Struthers’ father raised her on bluegrass. He taught young Nora Jane her first songs, a gospel called “They’re Holding Up the Ladder” and a traditional song called “Dream of a Minor’s Child.” Nora Jane was just three or four years old as she sang along while her father played the banjo. As Struthers entered her teenage years, she picked up the guitar and later the electric bass. Struthers also dabbles in the fiddle and banjo and has a deep love for stringed instruments. She has a mind to pick up the cello one day. The talk of instruments makes Struthers chuckle about her daughter’s rhythmic proclivity. Struthers laughs, “She has crazy good rhythm,” which she cleverly demonstrated by shaking her little maraca perfectly in time with the turn signal from her car seat. Struthers says, “She’ll probably play the drums.”
Touring is a family affair. With both mom and dad in the band, they are able to bring baby Annabell on the road. This makes it even more important for Struthers to maintain a healthy balance, which she does by consciously limiting alcohol. We can also find Struthers getting her daily steps in, walking laps around truck stops while the bus is fueling up. Struthers finds that as a bonus, these little life tweaks also make her a better singer and performer.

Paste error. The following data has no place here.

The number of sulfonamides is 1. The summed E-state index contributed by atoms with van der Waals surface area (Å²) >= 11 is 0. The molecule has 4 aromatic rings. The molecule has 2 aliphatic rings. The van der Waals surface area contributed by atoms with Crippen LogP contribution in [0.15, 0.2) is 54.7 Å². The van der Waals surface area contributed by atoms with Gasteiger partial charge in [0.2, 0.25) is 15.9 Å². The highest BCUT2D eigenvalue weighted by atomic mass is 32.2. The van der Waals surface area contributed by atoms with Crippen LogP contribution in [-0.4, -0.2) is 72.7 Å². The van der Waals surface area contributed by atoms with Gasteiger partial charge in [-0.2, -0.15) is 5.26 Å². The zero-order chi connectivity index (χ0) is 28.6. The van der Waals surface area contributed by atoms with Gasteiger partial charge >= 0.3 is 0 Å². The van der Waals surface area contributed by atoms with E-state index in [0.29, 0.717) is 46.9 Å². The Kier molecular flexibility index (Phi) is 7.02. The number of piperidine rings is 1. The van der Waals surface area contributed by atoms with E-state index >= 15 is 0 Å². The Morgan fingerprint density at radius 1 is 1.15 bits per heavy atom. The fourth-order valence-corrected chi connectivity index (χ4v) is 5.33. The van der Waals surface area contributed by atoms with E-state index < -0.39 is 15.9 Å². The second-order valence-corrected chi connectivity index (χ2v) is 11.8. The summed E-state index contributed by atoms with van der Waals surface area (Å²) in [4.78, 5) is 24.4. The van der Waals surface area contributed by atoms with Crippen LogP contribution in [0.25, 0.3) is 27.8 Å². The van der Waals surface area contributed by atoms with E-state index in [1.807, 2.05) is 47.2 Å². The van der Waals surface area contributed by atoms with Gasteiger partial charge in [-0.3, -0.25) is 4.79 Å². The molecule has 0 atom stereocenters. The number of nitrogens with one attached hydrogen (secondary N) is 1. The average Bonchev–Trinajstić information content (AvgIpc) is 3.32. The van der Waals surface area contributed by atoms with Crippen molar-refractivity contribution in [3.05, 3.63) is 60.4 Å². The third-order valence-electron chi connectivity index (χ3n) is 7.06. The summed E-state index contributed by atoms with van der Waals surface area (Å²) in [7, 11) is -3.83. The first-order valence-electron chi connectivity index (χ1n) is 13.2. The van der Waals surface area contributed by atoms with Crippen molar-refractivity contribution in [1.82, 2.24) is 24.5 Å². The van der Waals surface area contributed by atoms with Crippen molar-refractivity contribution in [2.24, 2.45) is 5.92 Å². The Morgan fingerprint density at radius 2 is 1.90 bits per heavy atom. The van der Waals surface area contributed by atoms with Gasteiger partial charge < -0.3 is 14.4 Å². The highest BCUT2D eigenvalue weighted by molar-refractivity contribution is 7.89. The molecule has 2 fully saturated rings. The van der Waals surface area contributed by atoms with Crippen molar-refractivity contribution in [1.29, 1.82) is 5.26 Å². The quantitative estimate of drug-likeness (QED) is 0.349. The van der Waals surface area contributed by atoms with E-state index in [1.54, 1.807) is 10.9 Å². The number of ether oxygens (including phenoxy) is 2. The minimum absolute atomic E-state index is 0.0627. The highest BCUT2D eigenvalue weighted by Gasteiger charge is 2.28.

Struthers just completed performing at the 30A Songwriters’ Festival in Florida. Struthers tells us that playing this festival proved to be a new adventure for her. Normally, Struthers performs back by her band, but at the festival she got to perform solo as a singer/songwriter. During the festival, she enjoyed a number of impromptu collaborations with fellow artists such as Dan Navarro, Sarah Lee Guthrie, Vanessa Peters, Heather Maloney and Liz Longley.
Struthers has music in her bones. It is part of her very being. Struthers loves songwriting for its individual experience that allows her to connect with herself. This is a contrast to performing, which she describes as a community experience. Struthers tells us she is a “slave to the energy exchange between the audience and the performer.” She has worked really hard to cultivate that energy. This intrinsic and extrinsic energy keeps Struthers going to bring us fantastic new music.
Be sure to check out Struthers and Jammin Java and her latest work, Bright Lights, Long Drives, First Words.
Kimberly Shires is a producer and owner of Hear Me Roar Studio. She is a multi-instrumentalist and songwriter who is passionate about empowering women to express themselves through music. Outside of music she enjoys hiking, biking and snuggling with her dog. Kimberly has called the DMV home her whole life.
When D.C. venues were ready to reopen after COVID-19, indie pop duo GLOSSER was ready to perform. The two, Riley Fanning and Corbin Sheehan, formed the band pre-COVID out of a shared aesthetic vision and passion for music storytelling.
Their first album *DOWNER* was released in January 2023, however they have decided to release a [__deluxe version__](https://open.spotify.com/album/0KLORhtj3ohV4FtbdjoKu5?si=iNZX9fiZSm2M6V8pRdBkow) exactly one year later containing four new tracks – two remixes, a reimagined song, and a cover – that they are hoping will give it a second life and allow them to continue performing around the area.
The band explains that they have spent many shows opening for touring bands that traveled through D.C. “We made music and then venues started to open again,” Sheehan says. Rather than having the “typical grungy” D.C. band experience, they uniquely went straight to club shows.